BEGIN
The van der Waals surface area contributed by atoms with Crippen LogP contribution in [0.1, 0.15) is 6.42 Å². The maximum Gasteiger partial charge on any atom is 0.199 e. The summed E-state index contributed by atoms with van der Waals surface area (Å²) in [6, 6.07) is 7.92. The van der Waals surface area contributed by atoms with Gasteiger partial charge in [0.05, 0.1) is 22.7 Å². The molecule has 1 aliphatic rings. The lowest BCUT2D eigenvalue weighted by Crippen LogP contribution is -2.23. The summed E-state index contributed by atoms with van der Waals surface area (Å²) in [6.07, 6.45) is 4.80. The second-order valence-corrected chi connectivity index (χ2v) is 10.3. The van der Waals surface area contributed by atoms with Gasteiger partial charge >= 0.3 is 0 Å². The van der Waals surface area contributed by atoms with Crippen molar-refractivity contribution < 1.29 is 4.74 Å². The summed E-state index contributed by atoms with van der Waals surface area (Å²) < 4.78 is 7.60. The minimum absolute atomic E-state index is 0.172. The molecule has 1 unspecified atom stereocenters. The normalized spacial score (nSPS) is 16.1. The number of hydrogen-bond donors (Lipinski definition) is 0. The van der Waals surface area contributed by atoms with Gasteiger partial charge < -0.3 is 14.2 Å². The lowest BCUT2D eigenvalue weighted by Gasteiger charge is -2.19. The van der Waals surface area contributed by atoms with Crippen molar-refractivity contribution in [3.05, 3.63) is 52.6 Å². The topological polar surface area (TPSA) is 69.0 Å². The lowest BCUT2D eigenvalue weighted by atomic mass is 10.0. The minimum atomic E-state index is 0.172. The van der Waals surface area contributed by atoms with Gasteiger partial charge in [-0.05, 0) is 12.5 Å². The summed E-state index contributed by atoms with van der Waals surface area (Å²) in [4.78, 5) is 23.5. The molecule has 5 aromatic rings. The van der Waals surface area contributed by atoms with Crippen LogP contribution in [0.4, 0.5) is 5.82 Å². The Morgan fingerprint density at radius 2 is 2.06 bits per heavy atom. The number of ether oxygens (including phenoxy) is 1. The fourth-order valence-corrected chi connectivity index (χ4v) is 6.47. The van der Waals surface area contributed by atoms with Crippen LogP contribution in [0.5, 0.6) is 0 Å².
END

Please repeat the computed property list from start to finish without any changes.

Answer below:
The van der Waals surface area contributed by atoms with Crippen LogP contribution in [0.1, 0.15) is 6.42 Å². The maximum Gasteiger partial charge on any atom is 0.199 e. The summed E-state index contributed by atoms with van der Waals surface area (Å²) in [6, 6.07) is 7.92. The van der Waals surface area contributed by atoms with Gasteiger partial charge in [0.05, 0.1) is 22.7 Å². The molecule has 1 aliphatic rings. The lowest BCUT2D eigenvalue weighted by Crippen LogP contribution is -2.23. The summed E-state index contributed by atoms with van der Waals surface area (Å²) in [6.07, 6.45) is 4.80. The second-order valence-corrected chi connectivity index (χ2v) is 10.3. The van der Waals surface area contributed by atoms with Gasteiger partial charge >= 0.3 is 0 Å². The van der Waals surface area contributed by atoms with Crippen molar-refractivity contribution < 1.29 is 4.74 Å². The summed E-state index contributed by atoms with van der Waals surface area (Å²) < 4.78 is 7.60. The minimum absolute atomic E-state index is 0.172. The molecule has 1 unspecified atom stereocenters. The normalized spacial score (nSPS) is 16.1. The number of hydrogen-bond donors (Lipinski definition) is 0. The van der Waals surface area contributed by atoms with Gasteiger partial charge < -0.3 is 14.2 Å². The lowest BCUT2D eigenvalue weighted by Gasteiger charge is -2.19. The van der Waals surface area contributed by atoms with Crippen molar-refractivity contribution in [3.05, 3.63) is 52.6 Å². The topological polar surface area (TPSA) is 69.0 Å². The lowest BCUT2D eigenvalue weighted by atomic mass is 10.0. The minimum atomic E-state index is 0.172. The van der Waals surface area contributed by atoms with Gasteiger partial charge in [-0.05, 0) is 12.5 Å². The summed E-state index contributed by atoms with van der Waals surface area (Å²) in [4.78, 5) is 23.5. The molecule has 5 aromatic rings. The van der Waals surface area contributed by atoms with Crippen LogP contribution in [0.4, 0.5) is 5.82 Å². The Morgan fingerprint density at radius 2 is 2.06 bits per heavy atom. The number of ether oxygens (including phenoxy) is 1. The fourth-order valence-corrected chi connectivity index (χ4v) is 6.47. The van der Waals surface area contributed by atoms with Crippen LogP contribution in [0.5, 0.6) is 0 Å².